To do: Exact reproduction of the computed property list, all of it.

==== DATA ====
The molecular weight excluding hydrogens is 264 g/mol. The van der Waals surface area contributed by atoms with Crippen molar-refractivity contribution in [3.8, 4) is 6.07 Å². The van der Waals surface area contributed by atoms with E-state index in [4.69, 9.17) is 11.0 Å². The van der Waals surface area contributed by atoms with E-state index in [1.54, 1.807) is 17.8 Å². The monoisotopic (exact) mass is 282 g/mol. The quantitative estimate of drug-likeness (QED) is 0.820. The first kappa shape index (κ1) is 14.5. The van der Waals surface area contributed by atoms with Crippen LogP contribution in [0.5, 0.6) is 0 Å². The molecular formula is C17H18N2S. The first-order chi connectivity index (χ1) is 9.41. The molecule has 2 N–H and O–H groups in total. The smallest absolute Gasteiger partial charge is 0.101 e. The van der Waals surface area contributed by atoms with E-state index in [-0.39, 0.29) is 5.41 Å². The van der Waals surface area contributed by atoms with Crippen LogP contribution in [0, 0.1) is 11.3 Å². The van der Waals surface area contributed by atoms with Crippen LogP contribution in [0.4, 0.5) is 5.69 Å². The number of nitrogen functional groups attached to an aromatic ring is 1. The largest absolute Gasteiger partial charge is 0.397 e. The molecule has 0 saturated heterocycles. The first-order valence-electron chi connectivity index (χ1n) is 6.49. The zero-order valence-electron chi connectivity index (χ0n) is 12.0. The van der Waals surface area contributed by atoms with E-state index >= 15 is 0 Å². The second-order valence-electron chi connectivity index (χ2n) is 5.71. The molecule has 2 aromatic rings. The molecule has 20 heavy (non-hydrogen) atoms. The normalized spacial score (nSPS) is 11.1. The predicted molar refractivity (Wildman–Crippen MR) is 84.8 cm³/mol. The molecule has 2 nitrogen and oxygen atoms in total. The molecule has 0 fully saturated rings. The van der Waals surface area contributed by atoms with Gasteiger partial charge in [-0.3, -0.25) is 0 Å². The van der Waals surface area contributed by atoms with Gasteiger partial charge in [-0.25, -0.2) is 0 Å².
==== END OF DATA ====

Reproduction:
The molecular weight excluding hydrogens is 264 g/mol. The van der Waals surface area contributed by atoms with Crippen molar-refractivity contribution in [3.8, 4) is 6.07 Å². The van der Waals surface area contributed by atoms with E-state index in [4.69, 9.17) is 11.0 Å². The van der Waals surface area contributed by atoms with E-state index in [1.54, 1.807) is 17.8 Å². The monoisotopic (exact) mass is 282 g/mol. The quantitative estimate of drug-likeness (QED) is 0.820. The first kappa shape index (κ1) is 14.5. The van der Waals surface area contributed by atoms with Crippen LogP contribution in [0.5, 0.6) is 0 Å². The molecular formula is C17H18N2S. The first-order chi connectivity index (χ1) is 9.41. The molecule has 2 N–H and O–H groups in total. The smallest absolute Gasteiger partial charge is 0.101 e. The van der Waals surface area contributed by atoms with E-state index in [-0.39, 0.29) is 5.41 Å². The van der Waals surface area contributed by atoms with Crippen LogP contribution in [0, 0.1) is 11.3 Å². The van der Waals surface area contributed by atoms with Crippen LogP contribution in [0.4, 0.5) is 5.69 Å². The number of nitrogen functional groups attached to an aromatic ring is 1. The largest absolute Gasteiger partial charge is 0.397 e. The molecule has 0 saturated heterocycles. The first-order valence-electron chi connectivity index (χ1n) is 6.49. The zero-order valence-electron chi connectivity index (χ0n) is 12.0. The van der Waals surface area contributed by atoms with E-state index >= 15 is 0 Å². The second-order valence-electron chi connectivity index (χ2n) is 5.71. The molecule has 2 aromatic rings. The molecule has 20 heavy (non-hydrogen) atoms. The normalized spacial score (nSPS) is 11.1. The predicted molar refractivity (Wildman–Crippen MR) is 84.8 cm³/mol. The molecule has 2 nitrogen and oxygen atoms in total. The molecule has 0 fully saturated rings. The van der Waals surface area contributed by atoms with Gasteiger partial charge in [-0.3, -0.25) is 0 Å². The van der Waals surface area contributed by atoms with Gasteiger partial charge in [-0.25, -0.2) is 0 Å².